Alaska salmon forecast down 47%

Published on
April 22, 2014

Prices are expected to be strong at the start of the wild Alaska salmon season, which kicks off with the Copper River run in mid-May.

The Alaska Department of Fish and Game’s recent 2014 salmon forecast projects an overall decrease in the commercial salmon harvest of a stunning 47 percent. The projected drop in total commercial salmon is primarily attributed to pink salmon, which is in an off year for the run.

“We are coming off an unexpectedly huge pink salmon year and then getting into a normal year. We had a record-setting pink salmon season last year, with some 90 million harvested in Prince William Sound alone,” Eric Volk, fisheries scientist for ADF&G, told SeafoodSource.

The projected pink salmon harvest is around 67 percent lower than 2013, which was 226.3 million.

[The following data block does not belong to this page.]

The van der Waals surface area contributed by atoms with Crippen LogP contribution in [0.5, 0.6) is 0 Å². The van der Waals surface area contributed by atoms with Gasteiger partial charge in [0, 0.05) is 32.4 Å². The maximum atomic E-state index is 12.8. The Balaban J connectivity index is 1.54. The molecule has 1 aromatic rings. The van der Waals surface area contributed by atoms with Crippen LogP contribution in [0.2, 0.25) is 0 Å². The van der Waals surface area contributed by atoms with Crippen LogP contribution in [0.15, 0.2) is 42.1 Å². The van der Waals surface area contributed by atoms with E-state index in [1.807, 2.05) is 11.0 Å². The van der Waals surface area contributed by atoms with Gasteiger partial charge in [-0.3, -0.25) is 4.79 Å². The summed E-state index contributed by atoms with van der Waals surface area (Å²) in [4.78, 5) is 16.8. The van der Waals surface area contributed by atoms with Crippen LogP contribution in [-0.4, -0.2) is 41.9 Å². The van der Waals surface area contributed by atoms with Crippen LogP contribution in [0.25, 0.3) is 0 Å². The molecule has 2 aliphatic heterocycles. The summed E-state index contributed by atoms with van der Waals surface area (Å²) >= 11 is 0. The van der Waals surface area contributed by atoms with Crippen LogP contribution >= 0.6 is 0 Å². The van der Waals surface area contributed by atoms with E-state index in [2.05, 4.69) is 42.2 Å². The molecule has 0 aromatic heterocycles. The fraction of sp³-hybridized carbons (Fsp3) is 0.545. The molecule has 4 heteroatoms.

“With the quota cuts, there is going to be a higher demand and less supply. An increase in prices is not going to be surprising,” Mike Warren, buyer and VP of quality control for distributor Tradex Foods, told SeafoodSource.

However, in some good news for buyers, the projected Alaska sockeye salmon harvest is 14 percent higher than in 2013, forecast for nearly 34 million. Plus, ADF&G projects 4.4 million coho and 19.9 million chum salmon.

In addition, the British Columbia sockeye salmon season is expected to offset some of the lower Alaska pink salmon harvest. If early predictions are correct, the Fraser River could have the biggest salmon run in B.C. history this summer.

Fisheries and Oceans Canada said the forecast ranges from a low of 7.3 million to a high of 72.5 million.

“The forecast for the British Columbia season for sockeye specifically is very good, which may counter any problems [with the Alaska harvest],” Warren said.

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